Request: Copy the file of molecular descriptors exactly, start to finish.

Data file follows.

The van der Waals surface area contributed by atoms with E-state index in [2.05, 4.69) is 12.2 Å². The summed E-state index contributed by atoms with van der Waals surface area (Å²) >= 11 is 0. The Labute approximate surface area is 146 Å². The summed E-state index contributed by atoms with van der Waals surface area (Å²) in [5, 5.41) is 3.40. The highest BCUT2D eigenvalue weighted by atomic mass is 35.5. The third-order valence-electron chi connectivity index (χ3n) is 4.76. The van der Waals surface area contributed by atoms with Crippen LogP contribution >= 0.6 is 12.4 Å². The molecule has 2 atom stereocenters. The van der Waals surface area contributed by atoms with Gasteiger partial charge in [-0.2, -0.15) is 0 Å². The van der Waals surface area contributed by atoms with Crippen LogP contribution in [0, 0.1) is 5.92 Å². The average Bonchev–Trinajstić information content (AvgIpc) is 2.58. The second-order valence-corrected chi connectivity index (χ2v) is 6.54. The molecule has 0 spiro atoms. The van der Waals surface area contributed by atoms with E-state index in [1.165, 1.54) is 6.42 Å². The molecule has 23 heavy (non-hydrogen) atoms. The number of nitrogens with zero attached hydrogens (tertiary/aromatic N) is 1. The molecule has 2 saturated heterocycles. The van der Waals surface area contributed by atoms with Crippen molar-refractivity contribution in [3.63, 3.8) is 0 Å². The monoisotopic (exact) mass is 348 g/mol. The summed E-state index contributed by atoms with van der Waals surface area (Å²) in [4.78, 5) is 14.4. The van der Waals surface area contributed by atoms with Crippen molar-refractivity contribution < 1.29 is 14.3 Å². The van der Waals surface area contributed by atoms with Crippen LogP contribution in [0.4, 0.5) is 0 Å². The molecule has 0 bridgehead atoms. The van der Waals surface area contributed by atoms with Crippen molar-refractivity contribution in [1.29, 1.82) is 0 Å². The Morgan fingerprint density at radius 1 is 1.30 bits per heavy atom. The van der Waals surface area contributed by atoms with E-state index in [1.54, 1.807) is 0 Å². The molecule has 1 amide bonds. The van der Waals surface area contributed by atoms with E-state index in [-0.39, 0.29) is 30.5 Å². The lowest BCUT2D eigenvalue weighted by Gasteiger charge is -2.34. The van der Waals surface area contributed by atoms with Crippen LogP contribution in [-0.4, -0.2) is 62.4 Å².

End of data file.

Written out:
The van der Waals surface area contributed by atoms with E-state index in [2.05, 4.69) is 12.2 Å². The summed E-state index contributed by atoms with van der Waals surface area (Å²) >= 11 is 0. The Labute approximate surface area is 146 Å². The summed E-state index contributed by atoms with van der Waals surface area (Å²) in [5, 5.41) is 3.40. The highest BCUT2D eigenvalue weighted by atomic mass is 35.5. The third-order valence-electron chi connectivity index (χ3n) is 4.76. The van der Waals surface area contributed by atoms with Crippen LogP contribution >= 0.6 is 12.4 Å². The molecule has 2 atom stereocenters. The van der Waals surface area contributed by atoms with Gasteiger partial charge in [-0.2, -0.15) is 0 Å². The van der Waals surface area contributed by atoms with Crippen LogP contribution in [0, 0.1) is 5.92 Å². The average Bonchev–Trinajstić information content (AvgIpc) is 2.58. The second-order valence-corrected chi connectivity index (χ2v) is 6.54. The molecule has 0 spiro atoms. The van der Waals surface area contributed by atoms with E-state index in [1.165, 1.54) is 6.42 Å². The molecule has 23 heavy (non-hydrogen) atoms. The number of nitrogens with zero attached hydrogens (tertiary/aromatic N) is 1. The molecule has 2 saturated heterocycles. The van der Waals surface area contributed by atoms with Crippen molar-refractivity contribution in [3.63, 3.8) is 0 Å². The monoisotopic (exact) mass is 348 g/mol. The summed E-state index contributed by atoms with van der Waals surface area (Å²) in [4.78, 5) is 14.4. The van der Waals surface area contributed by atoms with Crippen molar-refractivity contribution < 1.29 is 14.3 Å². The van der Waals surface area contributed by atoms with Crippen LogP contribution in [0.4, 0.5) is 0 Å². The molecule has 0 bridgehead atoms. The van der Waals surface area contributed by atoms with Crippen molar-refractivity contribution in [1.29, 1.82) is 0 Å². The Morgan fingerprint density at radius 1 is 1.30 bits per heavy atom. The van der Waals surface area contributed by atoms with E-state index in [1.54, 1.807) is 0 Å². The molecule has 1 amide bonds. The van der Waals surface area contributed by atoms with E-state index in [-0.39, 0.29) is 30.5 Å². The lowest BCUT2D eigenvalue weighted by Gasteiger charge is -2.34. The van der Waals surface area contributed by atoms with Crippen LogP contribution in [-0.4, -0.2) is 62.4 Å².